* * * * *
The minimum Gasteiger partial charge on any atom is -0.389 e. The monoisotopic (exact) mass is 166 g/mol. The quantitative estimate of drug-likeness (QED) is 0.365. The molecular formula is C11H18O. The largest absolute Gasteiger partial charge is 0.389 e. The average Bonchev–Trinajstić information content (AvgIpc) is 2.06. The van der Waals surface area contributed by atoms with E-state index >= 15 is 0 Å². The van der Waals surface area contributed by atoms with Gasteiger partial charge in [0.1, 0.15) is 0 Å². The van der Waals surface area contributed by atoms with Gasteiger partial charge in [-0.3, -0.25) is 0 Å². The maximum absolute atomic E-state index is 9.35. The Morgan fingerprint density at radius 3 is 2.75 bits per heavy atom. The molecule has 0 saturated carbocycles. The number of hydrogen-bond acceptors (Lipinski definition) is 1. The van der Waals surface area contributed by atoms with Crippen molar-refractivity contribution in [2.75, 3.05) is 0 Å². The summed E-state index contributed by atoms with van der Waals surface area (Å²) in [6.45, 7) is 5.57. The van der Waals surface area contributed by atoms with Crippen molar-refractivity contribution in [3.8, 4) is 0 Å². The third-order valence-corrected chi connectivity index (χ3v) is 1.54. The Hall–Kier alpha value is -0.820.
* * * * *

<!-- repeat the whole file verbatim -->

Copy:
The minimum Gasteiger partial charge on any atom is -0.389 e. The monoisotopic (exact) mass is 166 g/mol. The quantitative estimate of drug-likeness (QED) is 0.365. The molecular formula is C11H18O. The largest absolute Gasteiger partial charge is 0.389 e. The average Bonchev–Trinajstić information content (AvgIpc) is 2.06. The van der Waals surface area contributed by atoms with E-state index >= 15 is 0 Å². The van der Waals surface area contributed by atoms with Gasteiger partial charge in [0.1, 0.15) is 0 Å². The van der Waals surface area contributed by atoms with Gasteiger partial charge in [-0.3, -0.25) is 0 Å². The maximum absolute atomic E-state index is 9.35. The Morgan fingerprint density at radius 3 is 2.75 bits per heavy atom. The molecule has 0 saturated carbocycles. The number of hydrogen-bond acceptors (Lipinski definition) is 1. The van der Waals surface area contributed by atoms with Crippen molar-refractivity contribution in [2.75, 3.05) is 0 Å². The summed E-state index contributed by atoms with van der Waals surface area (Å²) in [6.45, 7) is 5.57. The van der Waals surface area contributed by atoms with Crippen molar-refractivity contribution in [3.8, 4) is 0 Å². The third-order valence-corrected chi connectivity index (χ3v) is 1.54. The Hall–Kier alpha value is -0.820.